Your breast pump isn’t going to cry or act hungry when it’s time for you to pump. So, it’s a good idea to set some reminders on your phone or oven timer or wherever is going to be helpful to you.
This is especially important during those sleep deprived early days of new motherhood when you don’t know day from night let alone how long it’s been since your last pumping session.
5. Get Support for Your Exclusive Pumping Journey
Exclusive pumping can be challenging. It requires a huge amount of time, energy and dedication.
If you’re a mom choosing to exclusively pump breast milk you may find yourself feeling left out of traditional breastfeeding support groups or groups for formula feeding moms. So, it’s important to seek out the support YOU need for your journey.
There are Facebook support groups, support threads, and groups on BabyCenter and even several websites dedicated to helping moms exclusive pump successively. A quick internet search will put a number of great sources in front of you.
If you find yourself struggling with exclusive pumping, seek out support from other exclusive pumping moms! Facebook groups for exclusive pumping moms or groups on BabyCenter can be great places to make direct contact with moms on a similar feeding journey.
They are also great places to ask questions when you have them.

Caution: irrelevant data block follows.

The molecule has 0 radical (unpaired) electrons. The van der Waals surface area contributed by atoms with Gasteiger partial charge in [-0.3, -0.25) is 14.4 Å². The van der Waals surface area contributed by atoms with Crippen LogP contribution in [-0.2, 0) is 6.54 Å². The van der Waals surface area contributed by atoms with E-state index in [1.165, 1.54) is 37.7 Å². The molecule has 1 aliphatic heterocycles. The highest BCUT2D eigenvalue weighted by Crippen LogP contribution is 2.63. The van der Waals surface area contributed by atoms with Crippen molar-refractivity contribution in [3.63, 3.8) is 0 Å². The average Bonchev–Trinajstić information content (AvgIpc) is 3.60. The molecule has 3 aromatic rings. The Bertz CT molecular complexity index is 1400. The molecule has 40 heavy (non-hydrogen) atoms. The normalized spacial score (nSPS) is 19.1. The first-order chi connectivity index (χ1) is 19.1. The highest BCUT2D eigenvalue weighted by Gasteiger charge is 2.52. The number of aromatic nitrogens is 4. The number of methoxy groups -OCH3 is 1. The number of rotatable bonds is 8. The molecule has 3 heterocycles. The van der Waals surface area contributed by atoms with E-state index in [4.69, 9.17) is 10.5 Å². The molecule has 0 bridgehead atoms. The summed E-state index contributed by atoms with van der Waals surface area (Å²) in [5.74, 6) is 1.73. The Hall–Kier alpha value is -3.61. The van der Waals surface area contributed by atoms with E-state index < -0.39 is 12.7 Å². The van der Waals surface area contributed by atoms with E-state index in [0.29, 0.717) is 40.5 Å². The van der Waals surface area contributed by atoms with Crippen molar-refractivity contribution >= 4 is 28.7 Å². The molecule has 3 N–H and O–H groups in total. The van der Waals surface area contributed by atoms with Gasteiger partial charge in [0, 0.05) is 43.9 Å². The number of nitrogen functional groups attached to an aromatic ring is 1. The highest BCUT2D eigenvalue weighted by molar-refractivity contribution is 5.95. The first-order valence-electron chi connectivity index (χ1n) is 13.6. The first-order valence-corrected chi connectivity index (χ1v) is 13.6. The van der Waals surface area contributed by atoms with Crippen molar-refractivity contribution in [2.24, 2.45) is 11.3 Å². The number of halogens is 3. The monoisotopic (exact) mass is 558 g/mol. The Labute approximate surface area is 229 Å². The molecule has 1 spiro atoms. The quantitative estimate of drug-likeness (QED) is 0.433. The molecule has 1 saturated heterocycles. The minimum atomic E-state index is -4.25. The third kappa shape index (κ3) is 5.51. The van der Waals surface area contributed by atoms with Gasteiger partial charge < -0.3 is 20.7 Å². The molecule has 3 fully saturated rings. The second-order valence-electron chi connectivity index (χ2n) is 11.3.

Even if things are going perfectly (yay!), join an exclusive pumping Facebook group! You never know when something might come up and you’ll be glad to have exclusive pumping support you can reach out to immediately.
Exclusive Pumping Weaning
If traditional nursing wasn’t the right choice for you and you decided on exclusive pumping, you can be very proud of the effort you put into giving your baby the benefits of breast milk for however long your exclusive pumping journey lasts.
When you’re ready to wean your baby from exclusively pumped breast milk either to formula or just off the bottle if they are old enough, here are a few tips to make it easier.
1. Drop one pumping session at a time
As you begin the weaning process from exclusive pumping, you start with dropping one pumping session at a time.
It may be easiest to start dropping the pumping sessions where you tend to produce the least amount of breast milk anyway.
If all of your pumping sessions produce more than enough, consider shortening the length of time you pump and the amount for a few days before dropping a session completely.
Keep dropping pumping sessions until you are down to two pumping sessions about 12 hours apart.
2. Reduce the time and volume of one pumping session
When you’re down to pumping twice per day, pick one of the last two to drop first. And begin reducing the time and volume of that pumping session.